Reality Check
I can learn to skate and dance in the clothes I've been wearing. My clothes are not holding me back, not at my level. Still, I'm increasingly seeing how properly fitting clothes really do impact performance, confidence and the ability to assess whether or not I'm achieving proper positions. And I'm just enough of a princess to want to catch a glimpse of myself in the studio mirror and see a real ballerina. Someday.

Thursday, August 14, 2014


There were five people on the Olympic ice - two coaches, two skaters and me. Ideal conditions on a regular day, extraordinary for summer skating. I took a couple of laps to get my skates under me. My broken body was really struggling to get back into the swing Dutch Waltz of things. I kept at it, trying unsuccessfully to will my muscles into action. A couple of laps of forward stroking with unstable crossovers, then I put it in reverse.

My left leg gave out on me and I came down hard. A coach yelled from clear down the other end of the ice, "Are you alright?!" I hadn't planned to tell the story of my spectacular fall, but then I was over at On Thin Ice and he was describing a recent fall. I started thinking about how people react when they see a skater bite it.

Kids fall all the time and unless there are tears or blood, mostly they're ignored. Experienced skaters fall all the time and they typically pop back up before anyone has a chance to say anything. When adults fall, noisy rinks become silent, crowds surround the poor victim, "did-you-hit-your-head" is asked so many times it begins to sound like one word. In my case, a coach actually yelled clear across the rink. A fall that probably could've gone unnoticed was suddenly the focal point of everyone on the ice, all the parents watching their kids' lessons, the guy at the skate rental counter and probably the hockey camp kids in the NHL rink.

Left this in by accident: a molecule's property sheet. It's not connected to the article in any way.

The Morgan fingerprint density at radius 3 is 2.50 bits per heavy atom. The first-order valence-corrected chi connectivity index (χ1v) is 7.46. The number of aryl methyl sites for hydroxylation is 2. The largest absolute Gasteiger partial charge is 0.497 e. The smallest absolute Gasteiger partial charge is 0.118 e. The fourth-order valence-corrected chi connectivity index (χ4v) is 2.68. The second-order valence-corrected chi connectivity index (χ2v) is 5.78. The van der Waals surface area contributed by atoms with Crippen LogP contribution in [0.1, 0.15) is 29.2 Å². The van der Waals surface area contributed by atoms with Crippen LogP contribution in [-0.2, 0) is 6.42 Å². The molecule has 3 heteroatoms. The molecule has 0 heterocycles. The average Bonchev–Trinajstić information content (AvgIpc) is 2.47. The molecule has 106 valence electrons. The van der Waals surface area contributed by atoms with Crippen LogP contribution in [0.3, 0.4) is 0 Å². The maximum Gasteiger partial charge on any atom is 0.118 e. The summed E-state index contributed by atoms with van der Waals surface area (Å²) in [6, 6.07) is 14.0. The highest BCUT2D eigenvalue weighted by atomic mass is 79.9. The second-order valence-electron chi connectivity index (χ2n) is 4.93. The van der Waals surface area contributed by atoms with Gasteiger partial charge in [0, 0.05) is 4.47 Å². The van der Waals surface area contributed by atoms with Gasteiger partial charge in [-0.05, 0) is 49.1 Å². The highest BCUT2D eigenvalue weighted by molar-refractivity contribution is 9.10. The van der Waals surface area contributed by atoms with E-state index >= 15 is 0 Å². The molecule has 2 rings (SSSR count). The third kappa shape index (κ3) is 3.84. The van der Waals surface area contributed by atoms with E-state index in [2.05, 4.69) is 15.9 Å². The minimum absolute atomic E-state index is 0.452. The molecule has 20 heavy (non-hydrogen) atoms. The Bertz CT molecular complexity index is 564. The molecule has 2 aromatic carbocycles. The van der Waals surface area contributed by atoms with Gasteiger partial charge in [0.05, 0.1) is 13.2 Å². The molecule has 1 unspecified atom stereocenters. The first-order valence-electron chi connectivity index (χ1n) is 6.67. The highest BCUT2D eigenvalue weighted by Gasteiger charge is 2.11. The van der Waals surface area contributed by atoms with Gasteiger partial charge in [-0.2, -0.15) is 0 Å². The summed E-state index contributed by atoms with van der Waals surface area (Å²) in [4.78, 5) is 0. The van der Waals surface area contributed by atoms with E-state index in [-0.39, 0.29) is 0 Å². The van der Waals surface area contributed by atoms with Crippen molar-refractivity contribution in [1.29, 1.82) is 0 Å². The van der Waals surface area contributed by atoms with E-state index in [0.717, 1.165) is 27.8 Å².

I'm a very low-level skater, so when I fall on the ice it's really no different than if I trip and fall on the sidewalk. It's typically unexpected, it hurts a bit and I'm shaky when I get back on my feet. If I fall on the sidewalk, I get up and keep walking. If I fall on the ice, I get up and keep skating. Both situations are mildly embarrassing, nothing more. When I fall on the sidewalk, rarely does anyone say anything. Apparently, it's much more compelling when I fall on the ice.

I assured the coach that I was fine. Silently, I thought my biggest concern wasn't my aching back or the slight pain in my neck. I was hoping I could get back on my feet with some degree of gracefulness now that I had an audience. Get up, keep skating. Nothing to see here.